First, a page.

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POSITIVE SURPRISES IN 2014 SONA??? (Last of Two Parts)


 

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In our previous installment, we focused on the forthcoming 2014 SONA by President B.S. Aquino III – his penultimate appearance at the Joint Session of Congress before his term ends on 30 June 2016. We also highlighted the Republic of Korea and the Federal Republic of Germany as the contemporary examples of nations that rose from the depths of war’s total devastation to become the best models of democratic modernization and people empowerment because of their people’s patriotism, discipline and spirit of sacrifice.

In their 21st century reincarnations, South Korea had become a G-20 (developed) nation and home of superstars U.N. Secretary-General Ban Ki Moon and World Bank President Jim Yong Kim, while Germany gained leadership of the European Union as economic funder and political trend-setter.

Strategic Tasks of Government

The government that Filipinos need is one that knows its priorities – and which is both tough enough and smart enough – to achieve them.  We see government's urgent, continuing priorities as follows:

First – government should strive, earnestly and decisively, to help the Filipino poor help themselves – because poverty is the mother of our problems. Direct action against mass poverty should concentrate on poor people's most urgent personal needs:  avoiding illnesses, eating enough food every day, having decent homes, completing basic education, and accessing equal opportunities to climb upward.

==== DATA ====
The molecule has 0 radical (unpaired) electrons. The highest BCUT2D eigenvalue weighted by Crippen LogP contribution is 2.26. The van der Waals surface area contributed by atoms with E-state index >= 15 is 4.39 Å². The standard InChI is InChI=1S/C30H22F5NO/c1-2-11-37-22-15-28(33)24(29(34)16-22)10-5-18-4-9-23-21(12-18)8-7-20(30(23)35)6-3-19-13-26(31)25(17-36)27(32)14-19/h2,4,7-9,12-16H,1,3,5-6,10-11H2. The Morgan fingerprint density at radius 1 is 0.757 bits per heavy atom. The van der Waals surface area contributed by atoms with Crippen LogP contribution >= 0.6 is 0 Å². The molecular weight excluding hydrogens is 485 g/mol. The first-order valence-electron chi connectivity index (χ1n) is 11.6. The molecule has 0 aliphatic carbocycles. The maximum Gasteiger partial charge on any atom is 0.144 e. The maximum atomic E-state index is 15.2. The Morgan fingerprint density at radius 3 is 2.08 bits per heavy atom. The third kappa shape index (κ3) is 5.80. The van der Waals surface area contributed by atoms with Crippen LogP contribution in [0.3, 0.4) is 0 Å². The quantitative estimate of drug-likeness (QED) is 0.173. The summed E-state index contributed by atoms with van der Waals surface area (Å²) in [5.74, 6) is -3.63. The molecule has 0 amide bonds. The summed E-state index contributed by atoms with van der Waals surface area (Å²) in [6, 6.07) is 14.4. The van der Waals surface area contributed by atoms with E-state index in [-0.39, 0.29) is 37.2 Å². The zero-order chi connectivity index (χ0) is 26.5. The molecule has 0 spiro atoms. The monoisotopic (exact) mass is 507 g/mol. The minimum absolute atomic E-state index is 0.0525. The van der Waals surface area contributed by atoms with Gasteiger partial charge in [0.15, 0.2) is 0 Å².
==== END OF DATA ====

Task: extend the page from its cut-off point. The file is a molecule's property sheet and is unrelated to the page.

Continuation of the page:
Second – government's basic role is to provide the framework within which people's enterprises can flourish.  That framework has at least four components:

(a)Political stability and civil order, without which no enterprise can prosper sustainably;

(b)The rule of law that assures a level playing field of competition and validity of business contracts;

(c)A sound macro-economic policy environment which guarantees predictable planning factors, a stable currency, and reasonable prices for basic needs; and

(d)The physical infrastructure for people's mobility which private industry cannot itself provide.  This includes not only telecommunications, roads/bridges, uninterrupted power supply, seaports/airports, water systems, etc. but also investments in healthcare, education, skills training, cultural assets, technology transfer, and the like.

The discretionary power of the administrative bureaucracy we must reduce by greater transparency in policy-making – and by institutionalized monitoring and control thru citizen participation.

Our basic economic principle should be to reduce government's power to decide winners and losers in business, by curtailing its authority to award or withhold incentives, subsidies, and concessions. "Free enterprise" should not mean enterprise free of public accountability.  

The LEDAC – Valuable Tool For Inclusiveness

There is one valuable tool that worked wonders in 1992-1998, but which has been shoved into "inutility" during the Aquino I, Estrada, Arroyo, and Aquino III eras – perhaps because of the proliferation of their Palace factions and advisers, and their abhorrence of UnSolicited Advice. 

The Legislative-Executive Development Advisory Council (LEDAC) established by RA 7640 (December 1992) was the first act passed by the 9th Congress and signed by FVR into law.  The 8th Congress' original LEDAC enactment was among 15 legislative acts vetoed by President Corazon Aquino.  Within FVR's first 100 days, however, the LEDAC bill was revived because he recognized its inherent merit for binding the nation, promoting peace, and propelling our economy forward --- thanks to its basic quality of inclusiveness. 

Thereafter, FVR convened LEDAC every Wednesday at Malacañang for consultation and advice while Congress was in session – or an average of 35 times every year for 5½ years.